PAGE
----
In the age of Facebook and Twitter, the humble DIY charm of the Zine is something that should make people stop and take notice. Let’s face it, social media is a cold, self-serving interaction between users seeking instant feedback from each other but Zines are different; a person sits completely alone for some time with his or her work and carefully crafts an object for someone else to interact with and hold in their hands with no promise that the creator will ever know how it was received. The focus here is on the object and not the author and this leaves the reader alone to interact with the work. Imagine if everyone took that collective energy wasted with insipid, disposable tweets and status messages and used it to create something tangible and inspiring? Zines are one possible use for that wasted energy and this weekend’s Zinefest Houston will offer tables upon tables of these small treasures along with panels, music, and good old face-to-face human interaction. It’s a wonderful opportunity to check out the zines, talk to the authors, and get inspired. We asked organizer Lindsey Simard about this year’s festival.
For those who don’t know can you give a brief overview?
Lindsey -Zine Fest Houston is an event where artists and writers get together to share and sell their zines (small, pamphlet-like magazines), minicomics, and other small press/alternative/underground/do-it-yourself media and art. Zines can be about anything: politics, day-to-day life, cats, etc.
How many Zine Fests are we up to now?
Lindsey – I’m not sure what the official count is. There have been versions of Zine Fest Houston since 2004 but not every year. I hope it will continue to be a yearly event from now on.
This is your last as organizer, isn’t it? How has that experience been and who will take up the mantle after you?
Lindsey -Yes, this is my last year organizing the fest. I plan to help out next year, but I want to focus more on my own work. Stacy Kirages (artist & creator of Modernizm zine) & Maria Heg (artist & a CounterCrawl organizer) will be organizing the fest next year, and I’m sure the fest will thrive under their care.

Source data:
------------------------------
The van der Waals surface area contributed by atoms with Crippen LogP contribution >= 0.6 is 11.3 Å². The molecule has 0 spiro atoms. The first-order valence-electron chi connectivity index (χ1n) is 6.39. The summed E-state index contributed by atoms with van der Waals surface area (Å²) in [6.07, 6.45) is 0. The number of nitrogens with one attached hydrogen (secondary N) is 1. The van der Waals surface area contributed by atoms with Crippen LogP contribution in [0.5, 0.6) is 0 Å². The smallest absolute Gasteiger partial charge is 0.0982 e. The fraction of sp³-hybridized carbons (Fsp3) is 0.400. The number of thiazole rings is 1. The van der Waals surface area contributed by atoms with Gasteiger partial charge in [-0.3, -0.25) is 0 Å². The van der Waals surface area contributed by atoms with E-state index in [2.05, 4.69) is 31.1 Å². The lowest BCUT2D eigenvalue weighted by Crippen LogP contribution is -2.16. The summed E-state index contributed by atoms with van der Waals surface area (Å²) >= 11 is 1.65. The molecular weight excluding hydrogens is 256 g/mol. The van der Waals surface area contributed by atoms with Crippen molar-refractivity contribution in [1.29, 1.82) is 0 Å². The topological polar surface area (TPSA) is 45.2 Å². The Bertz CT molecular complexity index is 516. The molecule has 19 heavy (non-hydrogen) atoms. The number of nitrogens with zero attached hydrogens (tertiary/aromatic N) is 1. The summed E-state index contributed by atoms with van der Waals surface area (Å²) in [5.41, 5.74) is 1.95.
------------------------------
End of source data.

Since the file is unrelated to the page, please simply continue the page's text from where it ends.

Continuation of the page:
Organizing Zine Fest Houston has been a very positive experience for me (though my friends and family have listened to me complain about the work and stress involved). I met cool artists and writers, I learned how to organize and promote an event, and I proved to myself that I could do something new. It is personally rewarding to give back to one of the only communities that has always accepted and supported me in Houston.
It’s also really made me appreciate the work that goes into events. People put a lot of work into organizing cool, free events, and all you have to do is show up.
Who have been some of your favorite attendees, both behind the table and the fans?
Lindsey -My favorite fans are the people who pick up a zine and appreciate it, the people who go to Zine Fest one year and decide to make zines for the next year, our volunteers, and my mom and younger brother (they went last year).
My favorite attendees behind the table could be a very long list. There’s Buttersword, from Austin, who are very supportive of everyone and just really kind people. Also, Gabriel Dieter’s work is dark, yet funny (he is our featured artist this year), and he’s been supportive too. Jason Poland single-handedly reached out to several web comic artists and drew them (pun intended) to the fest, plus I enjoy his Robbie + Bobby comic. The Lovely Blubs are a mom and her two young daughters; I like seeing families making art together, and I really enjoyed everything I bought from them last year. Eigengrau Press, Edwin Johnston, and Shane Patrick Boyle (founder of Zine Fest Houston) will always be favorites.
What’s new this year?
Lindsey -More zines than ever! Over 45 zine makers are planning on being there. We have new musical guests this year, Say Girl Say, Devil Killing Moth, TBD, and Evan McCarly, and Robb from the New Orleans Above Ground Zine Library will be speaking. We will also have a panel discussion with a few artists (Flipping All Tables: What to do when you hate making art, hate yourself, and hate that you have to make art), and we are giving out zine awards for the first time.
I know you can’t name everyone but are there any new artists that are particularly close to your heart who are showing off their stuff?
Lindsey -We have many new artists this year, so this could be a really long list too. I’m especially looking forward to meeting Brendan Kiefer, Mitch Clem, and Nation of Amanda after becoming more familiar with their work. The interviews on our website with Vice Versa Press and Caleb Fraid’s Stream & Road convinced me their tables will be stocked with cool things, and I’m also excited about Unsellable Grrrl Zine, a feminist zine, and Raspa, a Latino queer zine, because I like when zines represent viewpoints that are usually ignored in mainstream media. It’s the same reason why East Side Social Center’s table interests me.
Any tips for how to enjoy Zine Fest?
Lindsey -Browse, talk to the artists and writers, and bring cash. Sometimes Zine Fest is the only place you’ll be able to buy these zines, and with so many people participating this year, you will probably see at least one zine that you’ll want to take home with you.
What is one piece of advice you’d give to someone who is making their own zine?
Lindsey – Make it yours. If it reflects you & your aesthetic, it will be rewarding to create and share.
Saturday October 6th, 2012
Zinefest 2012 @ Super Happy Fun Land (3801 Polk Street)
3pm – 8pm, Free